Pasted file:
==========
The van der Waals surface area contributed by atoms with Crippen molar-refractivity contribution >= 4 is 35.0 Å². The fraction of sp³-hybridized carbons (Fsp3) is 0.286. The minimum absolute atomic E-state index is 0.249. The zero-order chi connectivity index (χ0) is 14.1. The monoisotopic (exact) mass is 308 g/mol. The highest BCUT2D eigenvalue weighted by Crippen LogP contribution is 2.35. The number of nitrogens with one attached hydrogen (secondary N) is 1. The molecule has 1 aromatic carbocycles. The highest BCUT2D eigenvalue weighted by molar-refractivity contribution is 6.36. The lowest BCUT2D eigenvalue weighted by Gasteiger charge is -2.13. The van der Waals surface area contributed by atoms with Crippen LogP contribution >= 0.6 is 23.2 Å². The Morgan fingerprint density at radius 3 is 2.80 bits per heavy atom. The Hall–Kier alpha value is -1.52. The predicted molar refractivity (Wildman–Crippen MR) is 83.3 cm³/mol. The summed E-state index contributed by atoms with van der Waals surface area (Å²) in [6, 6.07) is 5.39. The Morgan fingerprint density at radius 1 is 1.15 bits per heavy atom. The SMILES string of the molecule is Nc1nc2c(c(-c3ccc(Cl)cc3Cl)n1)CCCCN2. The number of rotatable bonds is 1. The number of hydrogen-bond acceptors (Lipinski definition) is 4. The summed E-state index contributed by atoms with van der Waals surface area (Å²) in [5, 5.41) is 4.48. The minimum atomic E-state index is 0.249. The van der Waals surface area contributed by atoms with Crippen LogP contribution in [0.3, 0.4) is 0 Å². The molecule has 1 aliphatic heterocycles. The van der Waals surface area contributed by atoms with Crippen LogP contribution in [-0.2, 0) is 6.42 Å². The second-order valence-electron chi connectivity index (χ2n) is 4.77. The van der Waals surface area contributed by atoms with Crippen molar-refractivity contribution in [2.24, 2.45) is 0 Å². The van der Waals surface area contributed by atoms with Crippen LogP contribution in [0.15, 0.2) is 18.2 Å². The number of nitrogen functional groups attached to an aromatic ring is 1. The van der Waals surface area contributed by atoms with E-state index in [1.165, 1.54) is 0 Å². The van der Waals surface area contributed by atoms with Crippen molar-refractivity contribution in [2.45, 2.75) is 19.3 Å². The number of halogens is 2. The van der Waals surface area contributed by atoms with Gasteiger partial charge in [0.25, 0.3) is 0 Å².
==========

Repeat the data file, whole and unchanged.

The van der Waals surface area contributed by atoms with Crippen molar-refractivity contribution >= 4 is 35.0 Å². The fraction of sp³-hybridized carbons (Fsp3) is 0.286. The minimum absolute atomic E-state index is 0.249. The zero-order chi connectivity index (χ0) is 14.1. The monoisotopic (exact) mass is 308 g/mol. The highest BCUT2D eigenvalue weighted by Crippen LogP contribution is 2.35. The number of nitrogens with one attached hydrogen (secondary N) is 1. The molecule has 1 aromatic carbocycles. The highest BCUT2D eigenvalue weighted by molar-refractivity contribution is 6.36. The lowest BCUT2D eigenvalue weighted by Gasteiger charge is -2.13. The van der Waals surface area contributed by atoms with Crippen LogP contribution >= 0.6 is 23.2 Å². The Morgan fingerprint density at radius 3 is 2.80 bits per heavy atom. The Hall–Kier alpha value is -1.52. The predicted molar refractivity (Wildman–Crippen MR) is 83.3 cm³/mol. The summed E-state index contributed by atoms with van der Waals surface area (Å²) in [6, 6.07) is 5.39. The Morgan fingerprint density at radius 1 is 1.15 bits per heavy atom. The SMILES string of the molecule is Nc1nc2c(c(-c3ccc(Cl)cc3Cl)n1)CCCCN2. The number of rotatable bonds is 1. The number of hydrogen-bond acceptors (Lipinski definition) is 4. The summed E-state index contributed by atoms with van der Waals surface area (Å²) in [5, 5.41) is 4.48. The minimum atomic E-state index is 0.249. The van der Waals surface area contributed by atoms with Crippen LogP contribution in [0.3, 0.4) is 0 Å². The molecule has 1 aliphatic heterocycles. The van der Waals surface area contributed by atoms with Crippen LogP contribution in [-0.2, 0) is 6.42 Å². The second-order valence-electron chi connectivity index (χ2n) is 4.77. The van der Waals surface area contributed by atoms with Crippen molar-refractivity contribution in [2.24, 2.45) is 0 Å². The van der Waals surface area contributed by atoms with Crippen LogP contribution in [0.15, 0.2) is 18.2 Å². The number of nitrogen functional groups attached to an aromatic ring is 1. The van der Waals surface area contributed by atoms with E-state index in [1.165, 1.54) is 0 Å². The van der Waals surface area contributed by atoms with Crippen molar-refractivity contribution in [2.45, 2.75) is 19.3 Å². The number of halogens is 2. The van der Waals surface area contributed by atoms with Gasteiger partial charge in [0.25, 0.3) is 0 Å².